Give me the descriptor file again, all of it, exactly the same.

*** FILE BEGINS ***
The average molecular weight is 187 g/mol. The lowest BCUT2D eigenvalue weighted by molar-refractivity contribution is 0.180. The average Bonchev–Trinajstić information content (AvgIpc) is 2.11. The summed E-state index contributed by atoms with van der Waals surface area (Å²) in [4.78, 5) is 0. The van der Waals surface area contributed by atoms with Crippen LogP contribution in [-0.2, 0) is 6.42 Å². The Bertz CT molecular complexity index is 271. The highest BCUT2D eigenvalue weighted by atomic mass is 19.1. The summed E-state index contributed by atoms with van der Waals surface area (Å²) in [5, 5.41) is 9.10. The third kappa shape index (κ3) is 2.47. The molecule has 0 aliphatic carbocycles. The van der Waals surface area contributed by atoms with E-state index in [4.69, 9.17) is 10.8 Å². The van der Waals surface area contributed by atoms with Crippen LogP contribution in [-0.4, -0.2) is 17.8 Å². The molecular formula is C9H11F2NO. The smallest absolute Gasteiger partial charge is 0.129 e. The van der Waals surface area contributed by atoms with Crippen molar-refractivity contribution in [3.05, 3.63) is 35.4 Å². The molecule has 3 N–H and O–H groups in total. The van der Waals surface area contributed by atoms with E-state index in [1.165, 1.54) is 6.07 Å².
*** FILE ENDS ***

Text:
The average molecular weight is 187 g/mol. The lowest BCUT2D eigenvalue weighted by molar-refractivity contribution is 0.180. The average Bonchev–Trinajstić information content (AvgIpc) is 2.11. The summed E-state index contributed by atoms with van der Waals surface area (Å²) in [4.78, 5) is 0. The van der Waals surface area contributed by atoms with Crippen LogP contribution in [-0.2, 0) is 6.42 Å². The Bertz CT molecular complexity index is 271. The highest BCUT2D eigenvalue weighted by atomic mass is 19.1. The summed E-state index contributed by atoms with van der Waals surface area (Å²) in [5, 5.41) is 9.10. The third kappa shape index (κ3) is 2.47. The molecule has 0 aliphatic carbocycles. The van der Waals surface area contributed by atoms with E-state index in [4.69, 9.17) is 10.8 Å². The van der Waals surface area contributed by atoms with Crippen LogP contribution in [-0.4, -0.2) is 17.8 Å². The molecular formula is C9H11F2NO. The smallest absolute Gasteiger partial charge is 0.129 e. The van der Waals surface area contributed by atoms with Crippen molar-refractivity contribution in [3.05, 3.63) is 35.4 Å². The molecule has 3 N–H and O–H groups in total. The van der Waals surface area contributed by atoms with E-state index in [1.165, 1.54) is 6.07 Å².